Coalition Criticizes RA Committee

Coalition Criticizes RA Committee

Local group challenges RA's look at governance documents.

Calling themselves the Reston Homeowners Coalition (RHC), a group of six local residents is angry with Reston Association's (RA) handling of their governance review process.

Led by former Reston Community Center (RCA) president George Kain, the re-established RHC is looking to provide a community-wide forum for RA members to discuss "important issues" affecting the community.

In the coming months, Kain said the group will focus its attention on the proposed revisions to the Reston Association governing documents which are currently being considered by a special committee to the RA board of directors. Under RA bylaws, the governing documents are to be reviewed only every 20 years.

Kain said he and his group are concerned that RA is ignoring member input into the process. "No doubt the RA board will make the document public at some point, but making a document public and inviting meaningful and adequate public input are two entirely different things," Kain said in a release.

WHILE KAIN COMPLAINED that RA did not advertise meetings well, Susan Jones, the RA president, insisted that the public was properly alerted about all special committee meetings. Jones took offense with Kain's comments. To her knowledge, Kain never called RA about the meetings or asked about them or expressed any interest in attending the meetings, she said. "Our meetings were completely open and anyone who wanted to come could," Jones said. "We publicized our subcommittee meetings and I haven't heard any request from George Kain about wanting to come to these meetings. I don't know what he is talking about."

Jerry Volloy, the executive vice president of RA, dismissed the RHC's contention that they didn't know about the meetings. "There is no reason they should not have known. This is a group that keeps track of events in Reston, there is no reason why, with any small amount of effort, they would not have known," he said.

In the long-dormant group's reemergence, Kain insisted that RA staff and board members were discussing proposed changes to the governing documents without "any opportunity for Reston citizens to participate or make comment."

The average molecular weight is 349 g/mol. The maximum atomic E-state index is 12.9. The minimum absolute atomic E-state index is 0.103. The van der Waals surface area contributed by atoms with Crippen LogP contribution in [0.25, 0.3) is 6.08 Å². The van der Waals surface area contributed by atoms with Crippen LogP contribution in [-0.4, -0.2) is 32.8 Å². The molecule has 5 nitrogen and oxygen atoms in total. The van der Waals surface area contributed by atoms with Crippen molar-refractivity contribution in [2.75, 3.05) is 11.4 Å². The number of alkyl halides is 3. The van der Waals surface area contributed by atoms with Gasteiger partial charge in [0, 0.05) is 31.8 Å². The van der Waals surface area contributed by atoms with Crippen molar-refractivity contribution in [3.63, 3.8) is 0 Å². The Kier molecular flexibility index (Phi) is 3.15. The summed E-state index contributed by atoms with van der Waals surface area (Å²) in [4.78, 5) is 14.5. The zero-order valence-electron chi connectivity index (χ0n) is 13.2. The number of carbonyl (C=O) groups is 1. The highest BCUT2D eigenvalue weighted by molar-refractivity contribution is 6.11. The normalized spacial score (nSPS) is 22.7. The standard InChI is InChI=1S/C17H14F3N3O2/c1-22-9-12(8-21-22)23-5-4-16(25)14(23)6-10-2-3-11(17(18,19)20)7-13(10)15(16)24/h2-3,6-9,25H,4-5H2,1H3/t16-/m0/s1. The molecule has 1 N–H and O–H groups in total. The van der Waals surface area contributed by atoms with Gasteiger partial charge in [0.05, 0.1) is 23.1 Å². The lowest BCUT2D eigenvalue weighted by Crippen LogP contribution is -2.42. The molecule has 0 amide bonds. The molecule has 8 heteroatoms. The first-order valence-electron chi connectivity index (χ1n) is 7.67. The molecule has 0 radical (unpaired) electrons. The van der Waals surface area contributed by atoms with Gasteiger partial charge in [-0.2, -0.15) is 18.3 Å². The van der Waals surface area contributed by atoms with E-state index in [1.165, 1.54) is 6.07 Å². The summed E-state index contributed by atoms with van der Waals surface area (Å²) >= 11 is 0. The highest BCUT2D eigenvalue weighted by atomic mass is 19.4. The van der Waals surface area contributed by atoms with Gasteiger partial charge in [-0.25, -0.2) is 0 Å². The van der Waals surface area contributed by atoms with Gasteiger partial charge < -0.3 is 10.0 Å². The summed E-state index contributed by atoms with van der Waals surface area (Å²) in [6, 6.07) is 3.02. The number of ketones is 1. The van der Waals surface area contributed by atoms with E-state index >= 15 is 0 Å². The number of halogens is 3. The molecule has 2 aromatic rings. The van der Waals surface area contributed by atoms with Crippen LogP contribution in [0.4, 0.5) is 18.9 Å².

"Frankly, I find this very insulting that he should say those things because, in fact, we have done exactly the opposite," Jones said. "If he had so much as called me and discussed this with me, but I have not heard one word from George Kane. So to come up in this time of the process and challenge the process is just outrageous. I don't know what his agenda is on this."

Kain said he was not trying to diminish the work of the committee and RA staff, but he said that the process "could have been done better."

"He can disagree with the recommendations, everybody in the community has a right to do a full debate of all the issues, but to say that we were meeting behind closed doors and to question our process is outrageous," Jones added.

THE RHC'S STEERING committee and its founding members are made up of six residents, including former RA president Mike Freeman and three former RA board members.

"If there is one thing which I have learned over all these many years of being involved in community organizations in Reston, it is that early and complete involvement of the entire membership base is absolutely critical to ensure that these changes will reflect the wishes of the community," Kain went on to say.

Vera Hannigan believes that the committee will recommend "major changes" including increasing the cap on assessments and decreasing the 40 percent threshold for RA referendums. "These are huge ideas," she said. Hannigan wondered why RA didn't promote the governance question as publicly as it dead with its Southgate project. "Is this not a 'win-win' situation as it was for Southgate?" she asked. Contrary to the Hannigan's contentions, Volloy insisted that the special committee had "not decided on any recommendations" and he said, before long, there would be "major public input."

Calling it "hand-picked," Hannigan also questioned the makeup of the special committee saying it wasn't representative of the entire Reston community.

Jones said that the public was involved in the process of putting the committee together originally. "You need to have some sort of a committee go through all of this. You can't just have the entire community sorting through this stuff," Jones said. A call to the community was issued in March of 2002, and the search was completed the following May.

"I take responsibility for the committee. We looked for a balance and this is not a homogeneous committee," Jones said. We looked to have a representative committee which was reflective of the various components of this community so that we would end up with recommendations that people from various perspectives could live with."

THE SPECIAL COMMITTEE is expected to submit its final report and recommendations to Board of Directors during Sept. 25, 2003 regular meeting with a public hearing scheduled for October, according to a draft timeline provided by RA. At the Nov. 13 regular meeting of the RA Board of Directors, the board is expected to votes to send the issue of governing documents amendments to referendum. Another public hearing on the referendum question would be held in December, according to the timeline. Early next year, RA staff would lead a nearly three-month long public relations campaign, much like "Operation Southgate" leading up to a referendum which would wrap up in April 2004. For more information on RHC, visit their Web site at